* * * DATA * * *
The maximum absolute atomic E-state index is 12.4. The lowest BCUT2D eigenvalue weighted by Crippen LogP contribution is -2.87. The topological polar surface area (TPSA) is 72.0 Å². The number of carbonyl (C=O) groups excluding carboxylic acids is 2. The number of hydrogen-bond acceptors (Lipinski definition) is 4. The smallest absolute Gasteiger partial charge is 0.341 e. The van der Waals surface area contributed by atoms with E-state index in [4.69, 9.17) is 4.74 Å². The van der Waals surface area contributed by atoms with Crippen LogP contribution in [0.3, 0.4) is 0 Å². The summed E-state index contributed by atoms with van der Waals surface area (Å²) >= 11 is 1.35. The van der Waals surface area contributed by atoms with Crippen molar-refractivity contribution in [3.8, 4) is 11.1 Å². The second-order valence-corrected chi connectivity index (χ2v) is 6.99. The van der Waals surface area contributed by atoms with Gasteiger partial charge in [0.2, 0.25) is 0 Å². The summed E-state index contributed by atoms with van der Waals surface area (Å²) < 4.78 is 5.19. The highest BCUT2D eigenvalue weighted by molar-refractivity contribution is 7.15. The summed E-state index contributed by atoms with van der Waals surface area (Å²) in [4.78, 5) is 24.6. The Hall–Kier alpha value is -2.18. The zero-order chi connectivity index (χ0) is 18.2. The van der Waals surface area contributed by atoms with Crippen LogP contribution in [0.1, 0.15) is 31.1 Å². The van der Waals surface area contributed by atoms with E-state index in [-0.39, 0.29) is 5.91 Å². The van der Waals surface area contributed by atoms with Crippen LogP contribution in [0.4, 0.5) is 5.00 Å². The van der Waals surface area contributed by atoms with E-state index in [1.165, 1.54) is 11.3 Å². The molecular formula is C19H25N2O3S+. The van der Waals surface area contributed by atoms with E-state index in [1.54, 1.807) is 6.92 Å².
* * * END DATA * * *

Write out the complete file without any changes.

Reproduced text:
The maximum absolute atomic E-state index is 12.4. The lowest BCUT2D eigenvalue weighted by Crippen LogP contribution is -2.87. The topological polar surface area (TPSA) is 72.0 Å². The number of carbonyl (C=O) groups excluding carboxylic acids is 2. The number of hydrogen-bond acceptors (Lipinski definition) is 4. The smallest absolute Gasteiger partial charge is 0.341 e. The van der Waals surface area contributed by atoms with E-state index in [4.69, 9.17) is 4.74 Å². The van der Waals surface area contributed by atoms with Crippen LogP contribution in [0.3, 0.4) is 0 Å². The summed E-state index contributed by atoms with van der Waals surface area (Å²) >= 11 is 1.35. The van der Waals surface area contributed by atoms with Crippen molar-refractivity contribution in [3.8, 4) is 11.1 Å². The second-order valence-corrected chi connectivity index (χ2v) is 6.99. The van der Waals surface area contributed by atoms with Gasteiger partial charge in [0.2, 0.25) is 0 Å². The summed E-state index contributed by atoms with van der Waals surface area (Å²) < 4.78 is 5.19. The highest BCUT2D eigenvalue weighted by molar-refractivity contribution is 7.15. The summed E-state index contributed by atoms with van der Waals surface area (Å²) in [4.78, 5) is 24.6. The Hall–Kier alpha value is -2.18. The zero-order chi connectivity index (χ0) is 18.2. The van der Waals surface area contributed by atoms with Crippen LogP contribution in [0.1, 0.15) is 31.1 Å². The van der Waals surface area contributed by atoms with E-state index in [-0.39, 0.29) is 5.91 Å². The van der Waals surface area contributed by atoms with Crippen LogP contribution in [0.4, 0.5) is 5.00 Å². The van der Waals surface area contributed by atoms with E-state index in [1.165, 1.54) is 11.3 Å². The molecular formula is C19H25N2O3S+. The van der Waals surface area contributed by atoms with E-state index in [1.54, 1.807) is 6.92 Å².